Crossroads: A Memoir
by Ellie Connelly
Ellie Connelly is grappling with problems that began long ago, when she was the least favored child in her family. Her older sister, saddled with her care, endlessly teased and tormented her. Her parents were mean-spirited and perverse, and they mentally and physically abused her. As she grew up, Connelly suffered from gynecological illness that caused her pain, required expensive medications, and made her third childbirth perilous. She had many women friends, enjoyed professional success as an administrator in a real estate office, and was elected to her town council. But her relationships with men were always extremely problematic. Her first husband, father of her two daughters, proved cold and eventually, unfaithful. Other lovers included a kindly workmate locked in a dreary marriage, who made promises he couldn't keep, and an older man whom she married, who betrayed her after they had a son together and she had nursed him through major illness. These failures and others created a burden of guilt and sadness.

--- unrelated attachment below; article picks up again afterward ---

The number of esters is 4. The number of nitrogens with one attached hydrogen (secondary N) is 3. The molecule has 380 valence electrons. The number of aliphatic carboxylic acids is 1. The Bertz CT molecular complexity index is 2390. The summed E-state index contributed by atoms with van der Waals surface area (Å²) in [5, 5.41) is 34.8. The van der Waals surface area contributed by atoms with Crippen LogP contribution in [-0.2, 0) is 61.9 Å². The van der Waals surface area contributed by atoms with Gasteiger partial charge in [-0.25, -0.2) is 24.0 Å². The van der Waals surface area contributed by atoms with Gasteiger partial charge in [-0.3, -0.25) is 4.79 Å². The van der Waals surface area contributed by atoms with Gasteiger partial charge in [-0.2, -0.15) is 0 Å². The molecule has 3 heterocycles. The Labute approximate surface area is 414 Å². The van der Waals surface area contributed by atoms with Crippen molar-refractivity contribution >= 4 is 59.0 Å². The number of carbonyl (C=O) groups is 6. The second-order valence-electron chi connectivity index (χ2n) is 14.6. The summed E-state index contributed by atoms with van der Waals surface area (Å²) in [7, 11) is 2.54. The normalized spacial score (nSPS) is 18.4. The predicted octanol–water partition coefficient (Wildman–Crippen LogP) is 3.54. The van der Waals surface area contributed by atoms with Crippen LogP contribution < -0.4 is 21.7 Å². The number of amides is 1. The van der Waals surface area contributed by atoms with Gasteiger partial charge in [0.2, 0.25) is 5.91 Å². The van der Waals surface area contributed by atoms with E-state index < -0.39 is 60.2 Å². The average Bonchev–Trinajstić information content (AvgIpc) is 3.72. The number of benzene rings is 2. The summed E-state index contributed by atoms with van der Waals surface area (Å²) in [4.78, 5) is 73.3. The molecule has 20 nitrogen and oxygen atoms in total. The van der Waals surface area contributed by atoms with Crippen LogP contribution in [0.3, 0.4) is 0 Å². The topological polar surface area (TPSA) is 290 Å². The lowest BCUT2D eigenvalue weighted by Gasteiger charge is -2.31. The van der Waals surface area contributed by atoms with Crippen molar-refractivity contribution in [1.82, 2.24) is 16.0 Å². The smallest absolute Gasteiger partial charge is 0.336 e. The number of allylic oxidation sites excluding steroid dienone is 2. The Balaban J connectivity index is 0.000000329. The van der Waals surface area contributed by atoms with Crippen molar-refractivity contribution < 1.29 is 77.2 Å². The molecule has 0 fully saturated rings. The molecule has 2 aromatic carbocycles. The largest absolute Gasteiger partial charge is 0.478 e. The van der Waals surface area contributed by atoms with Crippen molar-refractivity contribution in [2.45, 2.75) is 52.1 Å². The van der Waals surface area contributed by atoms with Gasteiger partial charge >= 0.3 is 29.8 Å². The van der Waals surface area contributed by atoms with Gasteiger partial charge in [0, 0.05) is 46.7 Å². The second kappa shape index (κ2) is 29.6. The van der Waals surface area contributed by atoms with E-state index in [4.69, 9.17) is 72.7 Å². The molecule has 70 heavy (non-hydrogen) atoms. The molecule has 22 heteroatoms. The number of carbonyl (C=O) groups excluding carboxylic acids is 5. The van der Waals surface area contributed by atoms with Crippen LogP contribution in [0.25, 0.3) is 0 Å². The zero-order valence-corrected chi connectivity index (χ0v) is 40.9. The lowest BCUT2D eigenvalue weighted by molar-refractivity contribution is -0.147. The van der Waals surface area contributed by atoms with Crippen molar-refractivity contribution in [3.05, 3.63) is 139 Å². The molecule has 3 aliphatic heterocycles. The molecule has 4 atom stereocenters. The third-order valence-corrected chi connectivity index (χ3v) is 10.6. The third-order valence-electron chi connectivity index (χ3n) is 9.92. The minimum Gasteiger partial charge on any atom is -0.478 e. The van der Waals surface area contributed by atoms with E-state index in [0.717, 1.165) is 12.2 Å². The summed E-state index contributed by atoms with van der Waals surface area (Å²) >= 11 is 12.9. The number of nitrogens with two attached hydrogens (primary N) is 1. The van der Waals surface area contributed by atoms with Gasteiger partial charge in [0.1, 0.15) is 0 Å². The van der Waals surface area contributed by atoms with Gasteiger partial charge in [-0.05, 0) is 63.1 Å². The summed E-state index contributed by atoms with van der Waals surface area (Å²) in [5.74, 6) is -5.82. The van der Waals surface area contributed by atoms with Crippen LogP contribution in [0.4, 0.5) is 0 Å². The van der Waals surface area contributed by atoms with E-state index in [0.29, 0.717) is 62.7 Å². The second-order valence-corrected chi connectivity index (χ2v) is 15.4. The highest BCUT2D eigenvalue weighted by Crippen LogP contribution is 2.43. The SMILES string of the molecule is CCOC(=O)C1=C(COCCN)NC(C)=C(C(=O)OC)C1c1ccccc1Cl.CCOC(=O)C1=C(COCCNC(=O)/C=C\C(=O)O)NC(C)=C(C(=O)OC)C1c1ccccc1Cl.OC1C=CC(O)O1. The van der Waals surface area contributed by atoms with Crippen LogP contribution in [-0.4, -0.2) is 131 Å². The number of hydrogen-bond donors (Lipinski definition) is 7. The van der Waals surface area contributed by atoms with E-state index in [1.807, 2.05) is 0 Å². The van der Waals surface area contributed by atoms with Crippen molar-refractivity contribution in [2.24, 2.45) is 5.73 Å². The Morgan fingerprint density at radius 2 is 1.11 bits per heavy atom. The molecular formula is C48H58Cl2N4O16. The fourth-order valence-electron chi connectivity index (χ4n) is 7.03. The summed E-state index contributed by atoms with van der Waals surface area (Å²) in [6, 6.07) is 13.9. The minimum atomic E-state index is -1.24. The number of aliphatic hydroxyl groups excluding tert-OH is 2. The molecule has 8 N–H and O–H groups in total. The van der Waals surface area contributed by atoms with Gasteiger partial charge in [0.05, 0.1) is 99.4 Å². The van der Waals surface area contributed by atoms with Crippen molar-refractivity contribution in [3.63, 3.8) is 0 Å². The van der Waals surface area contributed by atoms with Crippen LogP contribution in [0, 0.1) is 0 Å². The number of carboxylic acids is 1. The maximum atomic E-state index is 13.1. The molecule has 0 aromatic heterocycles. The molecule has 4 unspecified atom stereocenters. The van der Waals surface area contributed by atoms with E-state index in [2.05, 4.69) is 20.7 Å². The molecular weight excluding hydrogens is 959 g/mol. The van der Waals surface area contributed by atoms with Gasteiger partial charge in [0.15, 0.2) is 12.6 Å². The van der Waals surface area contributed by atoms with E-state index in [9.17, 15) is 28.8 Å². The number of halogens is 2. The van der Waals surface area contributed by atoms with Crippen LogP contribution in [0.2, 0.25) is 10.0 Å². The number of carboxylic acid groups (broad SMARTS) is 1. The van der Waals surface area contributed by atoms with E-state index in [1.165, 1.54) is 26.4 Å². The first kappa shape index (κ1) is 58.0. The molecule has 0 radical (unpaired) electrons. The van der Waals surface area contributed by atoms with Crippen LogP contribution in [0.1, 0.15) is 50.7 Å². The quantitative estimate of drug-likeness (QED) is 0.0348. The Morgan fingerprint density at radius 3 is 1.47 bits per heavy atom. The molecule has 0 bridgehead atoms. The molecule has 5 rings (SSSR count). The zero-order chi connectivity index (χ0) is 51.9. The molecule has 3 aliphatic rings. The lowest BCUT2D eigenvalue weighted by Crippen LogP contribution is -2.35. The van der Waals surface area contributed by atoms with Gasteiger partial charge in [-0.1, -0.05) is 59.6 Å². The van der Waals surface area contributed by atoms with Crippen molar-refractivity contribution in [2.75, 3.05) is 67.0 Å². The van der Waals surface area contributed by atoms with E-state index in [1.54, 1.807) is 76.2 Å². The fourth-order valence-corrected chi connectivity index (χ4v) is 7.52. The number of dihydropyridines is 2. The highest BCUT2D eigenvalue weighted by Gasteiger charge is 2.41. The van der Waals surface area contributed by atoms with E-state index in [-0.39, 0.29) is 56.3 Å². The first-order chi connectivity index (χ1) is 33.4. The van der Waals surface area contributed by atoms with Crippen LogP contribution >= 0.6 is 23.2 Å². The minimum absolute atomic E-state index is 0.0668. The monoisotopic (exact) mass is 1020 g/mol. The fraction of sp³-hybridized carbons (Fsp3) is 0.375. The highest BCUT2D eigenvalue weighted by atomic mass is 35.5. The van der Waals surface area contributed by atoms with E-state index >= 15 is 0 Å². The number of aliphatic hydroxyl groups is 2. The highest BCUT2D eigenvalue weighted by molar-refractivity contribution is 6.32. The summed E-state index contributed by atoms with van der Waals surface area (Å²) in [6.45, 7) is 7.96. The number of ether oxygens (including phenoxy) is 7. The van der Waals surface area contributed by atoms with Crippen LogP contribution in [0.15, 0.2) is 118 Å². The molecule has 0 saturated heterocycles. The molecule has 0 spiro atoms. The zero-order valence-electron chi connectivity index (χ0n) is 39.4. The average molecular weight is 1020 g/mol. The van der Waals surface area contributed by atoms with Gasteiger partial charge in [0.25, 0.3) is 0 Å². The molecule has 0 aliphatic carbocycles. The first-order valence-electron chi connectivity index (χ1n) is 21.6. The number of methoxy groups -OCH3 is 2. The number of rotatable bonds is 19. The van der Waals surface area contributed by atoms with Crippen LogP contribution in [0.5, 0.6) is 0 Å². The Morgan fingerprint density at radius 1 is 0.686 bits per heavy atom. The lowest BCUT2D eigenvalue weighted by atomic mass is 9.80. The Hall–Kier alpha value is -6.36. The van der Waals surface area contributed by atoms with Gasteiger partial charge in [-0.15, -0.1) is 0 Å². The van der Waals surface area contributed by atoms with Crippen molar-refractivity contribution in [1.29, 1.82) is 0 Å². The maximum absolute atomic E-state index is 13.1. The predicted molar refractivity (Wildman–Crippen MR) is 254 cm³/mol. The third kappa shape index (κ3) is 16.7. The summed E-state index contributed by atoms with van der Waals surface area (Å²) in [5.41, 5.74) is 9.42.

Now in her fifties, Connelly has gained some sense of empowerment through her ability to keep a journal and compose poetry. Written in a chronological, rather breezy style, probably taken from her journals, the book shows her too often rushing through events without considering consequences or caring for herself when she should have. Her memoir therefore seems to be a cry for help, affirmation, and a safer path rolled into one. Writing about her experiences was probably therapeutic for the author, but though Connelly hints of a sequel offering a brighter picture, readers looking for silver linings will not find them inCrossroads. Still, some women who have faced abuse and rejection may find it helpful.